Eye Problems and Drugs That Can Cause Blindness

eye problemsEye problems may also be caused by high levels of glucose in the blood, according to a study that was performed. By making changes to one’s medication levels, these eye problems may be reduced. Diabetes is known to be the leader of blindness in adults between the ages of 20 to 74. It can take as long as three months to get one’s blood glucose levels back to normal.

Some diabetes drugs used to treat type 2 diabetes may augment the risk of eye problems, according to a new study. The study was one of the largest performed to examine eye issues that may be a result of a group of drugs that include Actos and Avandia. The drugs themselves aid in defending against complications and problems that may result from one having the disease. However, they may lead to amplified risk of macular edema or retina swelling, which can result in blindness in both eyes.  Macular edema results when fluid builds under the center area of the retina of the eye. The fluid thickens and swells causing a distortion in vision. The center area of the eye allows one to focus piercingly on the colors and details of items that are in its pathway.

Commonly known as diabetic macular edema, this type of visual failure can be prevented if caught early. The Archives of Internal Medicine performed the study on more than 100,000 people who had been diagnosed with type 2 diabetes for roughly 10 years. The previously mentioned medications were found to have two to three times higher risk of aiding in diabetics getting macular edema, despite the low possibility of that actually happening. 1.3% of the individuals studied, who were taking one of the drugs, had already developed macular edema – compared to less than 1% who were not taking medications to mitigate diabetes symptoms. Macular edema can be treated with laser surgery if caught early. The surgery is often completed in one session. To do the surgery, the doctor will place laser burns in the areas where fluid has been built up around the center of the retina. Usually, if both eyes of the diabetic are affected, one eye will be surgically treated at a time. One usually notices immediate changes after surgery.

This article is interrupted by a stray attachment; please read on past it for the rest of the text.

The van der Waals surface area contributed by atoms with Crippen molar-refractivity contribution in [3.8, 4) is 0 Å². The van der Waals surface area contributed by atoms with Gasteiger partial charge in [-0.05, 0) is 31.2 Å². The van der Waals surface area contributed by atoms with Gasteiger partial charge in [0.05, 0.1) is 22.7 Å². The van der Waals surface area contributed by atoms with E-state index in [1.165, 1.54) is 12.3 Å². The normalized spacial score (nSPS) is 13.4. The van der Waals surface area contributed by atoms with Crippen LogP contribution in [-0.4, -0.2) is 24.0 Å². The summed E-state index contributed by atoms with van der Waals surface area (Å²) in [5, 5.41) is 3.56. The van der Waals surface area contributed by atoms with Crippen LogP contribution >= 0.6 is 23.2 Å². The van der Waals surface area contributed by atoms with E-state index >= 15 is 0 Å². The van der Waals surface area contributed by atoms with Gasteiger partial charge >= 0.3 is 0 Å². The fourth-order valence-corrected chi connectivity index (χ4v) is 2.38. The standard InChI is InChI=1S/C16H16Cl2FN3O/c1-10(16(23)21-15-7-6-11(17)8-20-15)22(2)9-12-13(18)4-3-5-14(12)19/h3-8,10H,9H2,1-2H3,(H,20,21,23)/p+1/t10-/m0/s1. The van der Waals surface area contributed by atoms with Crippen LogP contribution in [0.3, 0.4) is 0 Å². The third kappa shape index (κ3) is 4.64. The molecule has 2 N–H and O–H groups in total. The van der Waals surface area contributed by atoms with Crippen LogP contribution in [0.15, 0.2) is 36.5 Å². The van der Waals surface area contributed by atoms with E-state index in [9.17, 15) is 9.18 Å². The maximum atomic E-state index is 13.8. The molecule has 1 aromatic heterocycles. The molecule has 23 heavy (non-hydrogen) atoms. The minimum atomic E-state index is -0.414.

It is imperative to recognize the types of medication you are taking. Gaining vital insight from your physician and media sources, such as books, can provide you with the information needed to best determine the proper route to control the complications and symptoms associated with diabetes. The disease is manageable with the right regimen and with proper education on medications that are in the market.  Other issues, such as vision problems, can be thwarted. Catching any issues or side effects from medications early on can prevent permanent damage to your eyesight. Sometimes, depending upon the effects of drug medications like Actos and Avandia, doctors may want to observe your eyesight to guarantee that the medications are doing what they need to do as far as the diabetes is concerned.

Sources:

http://www.webmd.com/eye-health/eye-problems

http://well.blogs.nytimes.com/2012/06/11/popular-diabetes-drugs-carry-vision-risks/

http://www.allaboutvision.com/conditions/diabetic-retinopathy-news.htm

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